Labour MP hits out at 'disgraceful' anti-Semitism motion

Labour MP hits out at 'disgraceful' anti-Semitism motion

Labour MP hits out at 'disgraceful' anti-Semitism motion

A prominent ally of Jeremy Corbyn has said he will work to clear his name after being suspended from Labour for suggesting the party had "given too much ground" in its response to complaints of anti-Semitism.

However, in circumstances where the outcome of EU-UK talks is still not clear by March's summit, there are at least three main outcomes, other than the continued possibility of a further Brexit referendum and/or general election.

After the result in the Commons, shadow Brexit spokesman Matthew Pennycook said it was "now time to wholeheartedly get behind efforts to facilitate a new public vote that includes the option of staying in the EU".

Mrs May's change of course was welcomed by pro-EU members of Britain's divided Parliament, who will try to impose more conditions on the government's Brexit negotiating strategy in a series of votes this evening.

But he added that he would vote "Remain" in the event of a second vote.

New Europeans is continuing to argue that if there is to be a second referendum, it is likely to be on 23 May, the day of the European elections.

Eustice, a long Brexit supporter, said that he will take part in the parliamentary debate on Brexit as an independent.

Mr Corbyn confirmed he was not yet ready to fully abandon Labour's Brexit plan in favour of a second referendum.

"We have said we are looking for significant changes to the deal that is on the table - a permanent Customs Union, close alignment with the single market, guarantees around the rights and protections people have as workers and consumers and environmental protections and collaboration with the EU around security and arrest warrants - and so my preference is for that deal".

However, also on the programme was fellow Labour MP Lisa Nandy, who said many Labour-backers and even members of the shadow cabinet were dismayed at the Party's move to back a second referendum. The local MP is Tulip Siddiq, but she is on maternity leave and was not present at the meeting.

British lawmakers have granted Prime Minister Theresa May a two-week reprieve, postponing their threatened rebellion aimed at blocking a no-deal Brexit after she agreed to a possible delay to Britain's departure from the EU.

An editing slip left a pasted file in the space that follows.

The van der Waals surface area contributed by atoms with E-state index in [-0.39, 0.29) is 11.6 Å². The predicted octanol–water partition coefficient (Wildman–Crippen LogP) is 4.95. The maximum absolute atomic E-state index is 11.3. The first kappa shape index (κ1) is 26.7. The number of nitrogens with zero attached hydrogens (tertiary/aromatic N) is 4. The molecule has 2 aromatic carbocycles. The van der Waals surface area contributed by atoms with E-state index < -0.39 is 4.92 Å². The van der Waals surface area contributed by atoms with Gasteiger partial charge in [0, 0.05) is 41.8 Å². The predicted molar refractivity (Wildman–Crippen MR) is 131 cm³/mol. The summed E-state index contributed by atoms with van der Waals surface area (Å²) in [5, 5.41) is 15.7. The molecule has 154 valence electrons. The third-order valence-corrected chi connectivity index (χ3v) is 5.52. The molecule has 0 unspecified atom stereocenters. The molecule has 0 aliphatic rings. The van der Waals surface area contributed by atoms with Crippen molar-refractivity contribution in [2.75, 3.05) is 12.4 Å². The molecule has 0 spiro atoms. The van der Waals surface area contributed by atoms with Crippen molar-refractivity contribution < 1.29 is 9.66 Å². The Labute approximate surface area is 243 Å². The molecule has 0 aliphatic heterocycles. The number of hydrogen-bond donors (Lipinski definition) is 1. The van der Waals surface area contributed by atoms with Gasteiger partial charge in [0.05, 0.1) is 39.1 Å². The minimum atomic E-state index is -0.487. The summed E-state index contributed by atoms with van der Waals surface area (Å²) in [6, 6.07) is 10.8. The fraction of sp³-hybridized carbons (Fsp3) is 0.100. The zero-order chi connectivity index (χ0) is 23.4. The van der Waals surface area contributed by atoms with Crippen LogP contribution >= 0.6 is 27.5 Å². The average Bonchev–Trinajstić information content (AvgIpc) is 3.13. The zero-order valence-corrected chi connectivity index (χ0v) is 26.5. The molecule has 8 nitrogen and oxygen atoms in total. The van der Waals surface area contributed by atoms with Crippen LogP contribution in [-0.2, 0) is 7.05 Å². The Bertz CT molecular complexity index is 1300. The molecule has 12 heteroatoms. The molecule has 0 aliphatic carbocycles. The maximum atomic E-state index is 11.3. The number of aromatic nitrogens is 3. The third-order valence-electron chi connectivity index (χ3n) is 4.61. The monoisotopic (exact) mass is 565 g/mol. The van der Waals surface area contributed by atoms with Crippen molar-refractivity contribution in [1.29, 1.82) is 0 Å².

Lawmakers voted 502-20 in support of an amendment proposed by opposition Labour lawmaker Yvette Cooper that spelled out May's proposed timetable.

After May's deal was rejected on January 15 in the biggest parliamentary defeat in modern British history, she is hoping to bring back a tweaked divorce accord for a vote, which could come as early as next week but may not take place until March 12.

Traders backed off forecasts for a no-deal Brexit and began to expect a delay of the departure date beyond the current March 29 deadline.

"With Labour now signalling it may support a confirmatory referendum in the weeks ahead, there is no reason to hold back on vital measures to pave the way".

Williamson's comments came as Labour lawmakers reportedly flagged social media posts from members accusing Jews of murdering children and questioning whether Jewish parliamentarians have "human blood". All other Liberal Democrat MPs abstained.

MPs also rejected an SNP motion saying the United Kingdom should not leave the European Union without a deal "under any circumstances" - by 324 votes to 288.

Eustice, who voted leave, attacked the PM for taking steps towards taking a no-deal exit off the table.

A Number 10 source said the South Leicestershire MP had breached a long-standing convention that members of the administration - including parliamentary private secretaries (PPSs) - can not table amendments to Government motions.

May has already said she will protect the rights of those in Britain, but one of her ministers has now agreed to write to European Union institutions to urge a joint approach.

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